Slot accessors
Factor handbook > The language > Objects > Tuples

Next:Tuple constructors

For every tuple slot, a reader method is defined in the accessors vocabulary. The reader is named slot>> and given a tuple, pushes the slot value on the stack.

Writable slots—that is, those not attributed read-only—also have a writer. The writer is named slot<< and stores a value into a slot. It has stack effect ( value object -- ). If the slot is specialized to a specific class, the writer checks that the value being written into the slot is an instance of that class first. See Tuple slot declarations for details.

In addition, two utility words are defined for each writable slot.

The setter is named >>slot and stores a value into a slot. It has stack effect ( object value -- object ).

The changer is named change-slot. It applies a quotation to the current slot value and stores the result back in the slot; it has stack effect ( object quot -- object ).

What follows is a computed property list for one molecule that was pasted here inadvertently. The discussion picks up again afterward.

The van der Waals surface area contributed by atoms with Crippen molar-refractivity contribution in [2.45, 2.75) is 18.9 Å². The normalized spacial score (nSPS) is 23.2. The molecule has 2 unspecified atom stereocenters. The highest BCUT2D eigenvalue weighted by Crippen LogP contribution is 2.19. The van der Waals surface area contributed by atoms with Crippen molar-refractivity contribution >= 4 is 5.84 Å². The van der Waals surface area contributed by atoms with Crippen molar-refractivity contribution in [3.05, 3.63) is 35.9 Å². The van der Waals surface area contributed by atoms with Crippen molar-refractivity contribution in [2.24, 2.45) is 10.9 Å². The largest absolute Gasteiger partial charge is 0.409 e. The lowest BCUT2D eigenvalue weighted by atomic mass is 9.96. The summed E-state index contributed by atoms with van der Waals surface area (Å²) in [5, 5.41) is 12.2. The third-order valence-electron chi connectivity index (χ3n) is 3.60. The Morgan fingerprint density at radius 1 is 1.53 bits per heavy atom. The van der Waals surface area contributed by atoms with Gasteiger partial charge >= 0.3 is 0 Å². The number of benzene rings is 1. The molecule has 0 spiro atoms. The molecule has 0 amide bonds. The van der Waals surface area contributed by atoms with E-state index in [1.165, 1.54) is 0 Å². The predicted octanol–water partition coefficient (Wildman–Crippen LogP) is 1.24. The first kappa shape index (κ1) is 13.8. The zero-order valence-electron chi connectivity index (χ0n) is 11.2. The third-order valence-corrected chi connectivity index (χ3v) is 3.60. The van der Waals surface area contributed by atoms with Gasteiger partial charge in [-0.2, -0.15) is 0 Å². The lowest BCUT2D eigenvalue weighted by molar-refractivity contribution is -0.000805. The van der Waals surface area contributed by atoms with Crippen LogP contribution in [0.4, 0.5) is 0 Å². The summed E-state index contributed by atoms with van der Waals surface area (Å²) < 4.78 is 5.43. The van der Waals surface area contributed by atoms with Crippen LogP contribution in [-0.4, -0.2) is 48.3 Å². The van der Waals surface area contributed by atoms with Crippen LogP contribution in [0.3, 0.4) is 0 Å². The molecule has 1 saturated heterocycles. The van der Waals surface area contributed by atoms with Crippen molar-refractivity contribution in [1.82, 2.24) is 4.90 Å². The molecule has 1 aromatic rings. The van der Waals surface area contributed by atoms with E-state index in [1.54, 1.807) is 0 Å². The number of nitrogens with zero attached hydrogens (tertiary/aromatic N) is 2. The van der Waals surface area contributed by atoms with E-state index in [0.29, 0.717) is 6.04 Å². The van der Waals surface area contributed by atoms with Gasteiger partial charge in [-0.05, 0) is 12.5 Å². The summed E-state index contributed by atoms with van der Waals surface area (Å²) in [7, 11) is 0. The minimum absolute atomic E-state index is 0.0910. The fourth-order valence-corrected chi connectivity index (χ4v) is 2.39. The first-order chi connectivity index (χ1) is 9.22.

Since the reader and writer are generic, words can be written which do not depend on the specific class of tuple passed in, but instead work on any tuple that defines slots with certain names.

In most cases, using the setter is preferred over the writer because the stack effect is better suited to the common case where the tuple is needed again, and where the new slot value was just computed and so is at the top of the stack. For example, consider the case where you want to create a tuple and fill in the slots with literals. The following version uses setters:
<email> "Happy birthday" >>subject { "" } >>to "" >>from send-email

The following uses writers, and requires some stack shuffling:
<email> "Happy birthday" over subject<< { "" } over to<< "" over from<< send-email

Even if some of the slot values come from the stack underneath the tuple being constructed, setters win:
<email> swap >>subject swap >>to "" >>from send-email

The above has less shuffling than the writer version:
<email> [ subject<< ] keep [ to<< ] keep "" over from<< send-email

The changer word abstracts a common pattern where a slot value is read then stored again; so the following is not idiomatic code:
find-manager salary>> 0.75 * >>salary

The following version is preferred:
find-manager [ 0.75 * ] change-salary

See also
Low-level slot operations, Mirrors